Scott Chaney - Owner of Compact Camping Concepts
Home of the DIY Explorer Box and Dinoot trailers, also Tent Topped camping

jscherb

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#3
(10-07-2013, 06:18 AM) Scott Wrote: This approach would work nicely for doing a canvas canopy, although I assuming the 0.057" wall thickness will have a low load carrying capability.


The fittings generally come in four sizes (http://www.creativeshelters.com seems to have the widest range), so you can pick a size appropriate to your intended load:

- 1 inch EMT (electrical conduit, 1 3/8 o.d.)
- 1 3/8 inch chain link fence tubing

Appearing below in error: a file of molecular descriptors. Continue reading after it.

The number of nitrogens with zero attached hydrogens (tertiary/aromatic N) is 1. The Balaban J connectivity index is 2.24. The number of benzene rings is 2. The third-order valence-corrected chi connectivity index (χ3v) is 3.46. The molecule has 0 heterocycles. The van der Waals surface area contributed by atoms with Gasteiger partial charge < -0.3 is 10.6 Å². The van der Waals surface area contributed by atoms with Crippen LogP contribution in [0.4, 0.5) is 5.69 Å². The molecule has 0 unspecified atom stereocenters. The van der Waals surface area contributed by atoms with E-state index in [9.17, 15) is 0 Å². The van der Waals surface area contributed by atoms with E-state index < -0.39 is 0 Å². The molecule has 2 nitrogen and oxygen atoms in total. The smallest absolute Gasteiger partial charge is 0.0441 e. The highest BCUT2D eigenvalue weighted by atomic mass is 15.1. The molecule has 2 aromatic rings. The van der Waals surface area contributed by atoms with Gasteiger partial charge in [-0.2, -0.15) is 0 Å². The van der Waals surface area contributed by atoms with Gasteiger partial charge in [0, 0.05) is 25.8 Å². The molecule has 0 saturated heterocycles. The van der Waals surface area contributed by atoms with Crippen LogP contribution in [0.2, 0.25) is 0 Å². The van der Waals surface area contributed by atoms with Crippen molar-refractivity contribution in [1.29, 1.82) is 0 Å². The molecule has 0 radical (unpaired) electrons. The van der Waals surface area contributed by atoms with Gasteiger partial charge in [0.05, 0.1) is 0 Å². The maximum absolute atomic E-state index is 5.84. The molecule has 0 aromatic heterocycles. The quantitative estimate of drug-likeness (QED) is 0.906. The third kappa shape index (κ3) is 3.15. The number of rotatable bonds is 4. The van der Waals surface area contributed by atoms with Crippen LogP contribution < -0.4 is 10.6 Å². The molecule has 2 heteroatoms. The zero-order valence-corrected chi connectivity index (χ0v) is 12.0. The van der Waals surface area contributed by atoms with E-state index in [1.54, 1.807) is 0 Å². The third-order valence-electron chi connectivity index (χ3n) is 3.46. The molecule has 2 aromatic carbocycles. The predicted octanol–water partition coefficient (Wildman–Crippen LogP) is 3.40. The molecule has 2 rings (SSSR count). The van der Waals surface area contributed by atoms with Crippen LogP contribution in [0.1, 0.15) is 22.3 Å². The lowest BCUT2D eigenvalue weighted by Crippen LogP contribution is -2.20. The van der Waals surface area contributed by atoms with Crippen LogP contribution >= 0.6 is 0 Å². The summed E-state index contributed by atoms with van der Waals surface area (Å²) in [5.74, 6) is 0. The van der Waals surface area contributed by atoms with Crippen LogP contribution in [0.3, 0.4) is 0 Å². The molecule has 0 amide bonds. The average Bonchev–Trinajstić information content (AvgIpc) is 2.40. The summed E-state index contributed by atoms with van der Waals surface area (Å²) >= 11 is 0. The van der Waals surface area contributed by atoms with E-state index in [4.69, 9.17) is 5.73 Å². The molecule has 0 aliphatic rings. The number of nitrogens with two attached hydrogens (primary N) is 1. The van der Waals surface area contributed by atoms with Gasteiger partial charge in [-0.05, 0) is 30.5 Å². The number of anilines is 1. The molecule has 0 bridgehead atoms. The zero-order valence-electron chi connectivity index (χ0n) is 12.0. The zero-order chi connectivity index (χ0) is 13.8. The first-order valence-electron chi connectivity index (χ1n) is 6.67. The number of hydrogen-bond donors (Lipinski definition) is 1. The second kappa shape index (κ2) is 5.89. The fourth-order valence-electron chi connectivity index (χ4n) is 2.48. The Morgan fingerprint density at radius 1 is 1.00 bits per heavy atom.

- 1 5/8 inch chain link fence tubing
- 1 7/8 inch chain link fence tubing

The larger sizes should be able to support any load that would be safe to drive with (trailer center-of-gravity issues considered Smile).

jscherb

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#4
You could get more creative using these canopy parts... as Scott says you could use these parts for a canopy to cover your camp setup. Or, here's a tarp cover frame for a trailer - the difference between this one and the rack I posted earlier is that the corners are 120-degree rise corners, and the cross-tubes have an arch bent in them to crown the roof so water can run off.

[Image: CanopyRack2_zpsbd753b8a.jpg]

Using a tarp, a grommet kit and some zip-ties, a decent cover could be make up pretty quickly:

[Image: CanopyRack3_zpsfcb701c6.jpg]

Scott

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#5
Arching the bow would help a lots
Scott Chaney - Owner of Compact Camping Concepts